Age-dependent lens changes in galactose-fed dogs

Petra A. Lackner, Libaniel Rodriguez, Sanai Sato, Martin J. Lizak, Milton Wyman, Peter F. Kador

Research output: Contribution to journalArticle

21 Scopus citations


Aldose reductase initiated sugar cataract formation in 9-month old galactose-fed dogs has been documented to progress from an accentuation of lens sutures (1 month after initial feeding) to the appearance of cortical vacuoles (3 months), cortical opacities (4-6 months) and eventually the progressive formation of a clear zone at the cortical equatorial regions of the cataractous lenses (>12 months). Here, the effect of age on the onset and degree of sugar cataract formation has been investigated in beagles fed a 30% galactose diet starting at 2, 6, and 24 months of age. Cataract formation was monitored by slit lamp and retroillumination microscopy. Compared to 9-month old dogs, cataract formation in the younger dogs was more rapid and the lens changes were more severe. In the 2-month old group of dogs, galactose-feeding resulted in a rapid formation of dense cataracts which began to resorb after 106 days of galactose feeding with only opaque nuclear remnants remaining after eight months. These changes were mirrored by age-dependent reductions of lenticular NADPH-dependent reductase activity.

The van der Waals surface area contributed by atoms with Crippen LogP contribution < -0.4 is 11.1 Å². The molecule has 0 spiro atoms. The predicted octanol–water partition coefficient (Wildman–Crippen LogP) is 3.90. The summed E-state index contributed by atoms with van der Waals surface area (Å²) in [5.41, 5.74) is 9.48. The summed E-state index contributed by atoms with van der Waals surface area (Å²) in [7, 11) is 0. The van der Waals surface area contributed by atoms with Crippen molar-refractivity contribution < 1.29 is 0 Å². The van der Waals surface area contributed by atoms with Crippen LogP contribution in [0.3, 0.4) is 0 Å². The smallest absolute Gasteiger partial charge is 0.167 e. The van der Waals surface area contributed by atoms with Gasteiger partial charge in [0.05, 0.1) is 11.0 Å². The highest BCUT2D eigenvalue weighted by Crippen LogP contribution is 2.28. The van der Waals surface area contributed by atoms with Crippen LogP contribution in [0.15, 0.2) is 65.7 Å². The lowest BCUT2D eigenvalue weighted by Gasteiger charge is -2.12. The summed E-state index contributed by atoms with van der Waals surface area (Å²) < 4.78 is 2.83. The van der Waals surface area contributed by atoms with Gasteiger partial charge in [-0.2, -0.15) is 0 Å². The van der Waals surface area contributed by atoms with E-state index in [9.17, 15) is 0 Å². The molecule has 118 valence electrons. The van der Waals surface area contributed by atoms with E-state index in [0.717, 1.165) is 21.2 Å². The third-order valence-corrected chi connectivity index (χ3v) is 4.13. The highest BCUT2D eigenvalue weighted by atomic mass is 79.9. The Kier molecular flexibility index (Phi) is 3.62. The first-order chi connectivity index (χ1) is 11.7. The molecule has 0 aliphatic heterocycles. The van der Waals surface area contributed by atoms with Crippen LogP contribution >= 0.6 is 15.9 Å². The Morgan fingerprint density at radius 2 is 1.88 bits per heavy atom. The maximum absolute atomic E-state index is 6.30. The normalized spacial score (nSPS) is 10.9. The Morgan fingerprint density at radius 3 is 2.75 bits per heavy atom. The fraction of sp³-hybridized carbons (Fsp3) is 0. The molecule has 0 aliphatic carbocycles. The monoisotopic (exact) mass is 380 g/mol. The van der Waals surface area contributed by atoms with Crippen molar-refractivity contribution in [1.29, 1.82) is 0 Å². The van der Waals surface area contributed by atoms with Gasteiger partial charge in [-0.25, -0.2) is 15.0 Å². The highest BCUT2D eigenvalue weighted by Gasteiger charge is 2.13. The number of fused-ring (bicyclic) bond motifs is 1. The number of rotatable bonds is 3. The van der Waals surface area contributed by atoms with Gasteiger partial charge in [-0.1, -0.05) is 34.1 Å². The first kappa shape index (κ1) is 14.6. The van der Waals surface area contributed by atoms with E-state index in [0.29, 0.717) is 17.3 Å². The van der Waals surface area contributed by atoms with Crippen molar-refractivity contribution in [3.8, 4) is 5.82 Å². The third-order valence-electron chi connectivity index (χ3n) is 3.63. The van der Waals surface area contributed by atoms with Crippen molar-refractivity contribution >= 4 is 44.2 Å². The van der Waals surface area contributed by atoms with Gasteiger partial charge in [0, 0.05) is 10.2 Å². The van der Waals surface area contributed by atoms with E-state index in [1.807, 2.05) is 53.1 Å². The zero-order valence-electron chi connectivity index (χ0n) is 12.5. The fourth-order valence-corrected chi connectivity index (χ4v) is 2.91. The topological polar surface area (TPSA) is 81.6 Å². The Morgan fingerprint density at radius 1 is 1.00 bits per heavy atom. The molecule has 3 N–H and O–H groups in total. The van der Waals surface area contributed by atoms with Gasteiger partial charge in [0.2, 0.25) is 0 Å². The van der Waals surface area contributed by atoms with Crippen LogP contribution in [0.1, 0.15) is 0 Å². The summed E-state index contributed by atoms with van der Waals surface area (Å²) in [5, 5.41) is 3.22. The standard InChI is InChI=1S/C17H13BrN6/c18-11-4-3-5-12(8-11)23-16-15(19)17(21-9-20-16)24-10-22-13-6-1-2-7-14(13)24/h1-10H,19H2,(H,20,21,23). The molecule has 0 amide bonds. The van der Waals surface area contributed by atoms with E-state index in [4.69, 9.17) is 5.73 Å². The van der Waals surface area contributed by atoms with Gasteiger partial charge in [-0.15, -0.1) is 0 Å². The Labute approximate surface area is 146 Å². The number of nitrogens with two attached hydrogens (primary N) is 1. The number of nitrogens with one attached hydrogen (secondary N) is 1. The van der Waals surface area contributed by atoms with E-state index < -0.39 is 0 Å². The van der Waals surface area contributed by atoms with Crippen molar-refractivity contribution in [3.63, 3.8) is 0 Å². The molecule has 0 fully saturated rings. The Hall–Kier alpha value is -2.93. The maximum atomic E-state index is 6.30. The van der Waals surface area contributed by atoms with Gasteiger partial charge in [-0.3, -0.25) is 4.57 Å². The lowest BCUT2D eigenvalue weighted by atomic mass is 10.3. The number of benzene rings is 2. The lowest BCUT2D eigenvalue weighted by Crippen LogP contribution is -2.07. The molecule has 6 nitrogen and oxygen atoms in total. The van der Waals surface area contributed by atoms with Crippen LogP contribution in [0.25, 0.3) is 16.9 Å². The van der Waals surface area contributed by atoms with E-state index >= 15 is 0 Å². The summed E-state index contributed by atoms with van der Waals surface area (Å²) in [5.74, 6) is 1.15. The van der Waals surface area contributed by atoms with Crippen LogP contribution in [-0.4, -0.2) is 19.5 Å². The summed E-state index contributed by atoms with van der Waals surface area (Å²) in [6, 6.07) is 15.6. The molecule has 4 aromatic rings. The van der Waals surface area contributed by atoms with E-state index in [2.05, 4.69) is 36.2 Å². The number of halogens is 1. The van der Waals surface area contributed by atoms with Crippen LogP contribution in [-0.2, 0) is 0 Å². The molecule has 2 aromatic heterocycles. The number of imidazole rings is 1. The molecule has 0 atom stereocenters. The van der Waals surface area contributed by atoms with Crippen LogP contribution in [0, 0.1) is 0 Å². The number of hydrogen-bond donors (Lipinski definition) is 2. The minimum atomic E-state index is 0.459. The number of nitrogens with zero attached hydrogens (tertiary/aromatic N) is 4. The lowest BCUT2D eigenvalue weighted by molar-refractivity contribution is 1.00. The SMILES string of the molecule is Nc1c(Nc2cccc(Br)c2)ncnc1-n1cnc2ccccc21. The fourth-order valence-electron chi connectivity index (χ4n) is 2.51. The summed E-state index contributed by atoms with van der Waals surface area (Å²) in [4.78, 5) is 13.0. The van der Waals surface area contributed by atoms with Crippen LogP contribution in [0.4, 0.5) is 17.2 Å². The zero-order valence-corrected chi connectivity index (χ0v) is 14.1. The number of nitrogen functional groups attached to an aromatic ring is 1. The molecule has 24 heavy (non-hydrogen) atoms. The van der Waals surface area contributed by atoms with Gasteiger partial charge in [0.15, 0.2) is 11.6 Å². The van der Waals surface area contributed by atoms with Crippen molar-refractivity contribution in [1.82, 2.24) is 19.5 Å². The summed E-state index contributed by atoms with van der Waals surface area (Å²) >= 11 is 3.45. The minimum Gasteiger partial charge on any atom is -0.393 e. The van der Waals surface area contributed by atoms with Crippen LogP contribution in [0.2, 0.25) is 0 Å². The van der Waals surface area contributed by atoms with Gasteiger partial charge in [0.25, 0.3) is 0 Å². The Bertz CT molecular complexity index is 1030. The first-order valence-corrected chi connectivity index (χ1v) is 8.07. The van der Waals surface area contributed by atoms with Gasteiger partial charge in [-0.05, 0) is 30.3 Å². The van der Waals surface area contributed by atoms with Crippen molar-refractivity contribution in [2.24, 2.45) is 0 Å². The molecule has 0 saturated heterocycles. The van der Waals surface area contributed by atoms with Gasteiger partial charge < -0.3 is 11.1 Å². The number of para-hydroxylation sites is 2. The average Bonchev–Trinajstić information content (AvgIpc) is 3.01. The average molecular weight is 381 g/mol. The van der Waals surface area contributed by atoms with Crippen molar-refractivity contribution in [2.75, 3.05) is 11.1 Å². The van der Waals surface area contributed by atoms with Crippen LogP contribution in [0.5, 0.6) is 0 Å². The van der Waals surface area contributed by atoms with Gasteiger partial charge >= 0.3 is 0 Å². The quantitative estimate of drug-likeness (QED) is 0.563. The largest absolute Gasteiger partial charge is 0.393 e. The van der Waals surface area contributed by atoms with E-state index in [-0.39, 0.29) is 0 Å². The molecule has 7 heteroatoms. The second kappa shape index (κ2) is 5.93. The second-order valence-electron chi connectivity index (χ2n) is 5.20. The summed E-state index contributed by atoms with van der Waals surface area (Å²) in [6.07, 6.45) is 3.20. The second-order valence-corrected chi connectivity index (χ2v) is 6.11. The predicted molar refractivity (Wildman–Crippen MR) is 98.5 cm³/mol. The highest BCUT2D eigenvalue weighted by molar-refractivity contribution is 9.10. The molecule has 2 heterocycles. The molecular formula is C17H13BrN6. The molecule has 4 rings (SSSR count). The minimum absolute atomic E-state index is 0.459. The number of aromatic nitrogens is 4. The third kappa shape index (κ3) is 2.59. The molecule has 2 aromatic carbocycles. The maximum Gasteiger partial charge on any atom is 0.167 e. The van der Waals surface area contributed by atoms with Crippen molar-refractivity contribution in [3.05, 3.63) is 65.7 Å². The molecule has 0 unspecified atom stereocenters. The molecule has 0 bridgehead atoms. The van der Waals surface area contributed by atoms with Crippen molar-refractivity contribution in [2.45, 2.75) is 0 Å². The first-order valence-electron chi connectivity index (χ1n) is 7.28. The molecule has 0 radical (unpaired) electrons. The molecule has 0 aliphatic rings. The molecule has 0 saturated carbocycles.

Original languageEnglish (US)
Pages (from-to)431-436
Number of pages6
JournalExperimental Eye Research
Issue number3
StatePublished - Mar 1997



  • Aldehyde reductase
  • Aldose reductase
  • Galactosemia
  • NADPH-dependent reductase activity
  • Sugar cataract formation

ASJC Scopus subject areas

  • Ophthalmology
  • Sensory Systems
  • Cellular and Molecular Neuroscience

Cite this

Lackner, P. A., Rodriguez, L., Sato, S., Lizak, M. J., Wyman, M., & Kador, P. F. (1997). Age-dependent lens changes in galactose-fed dogs. Experimental Eye Research, 64(3), 431-436.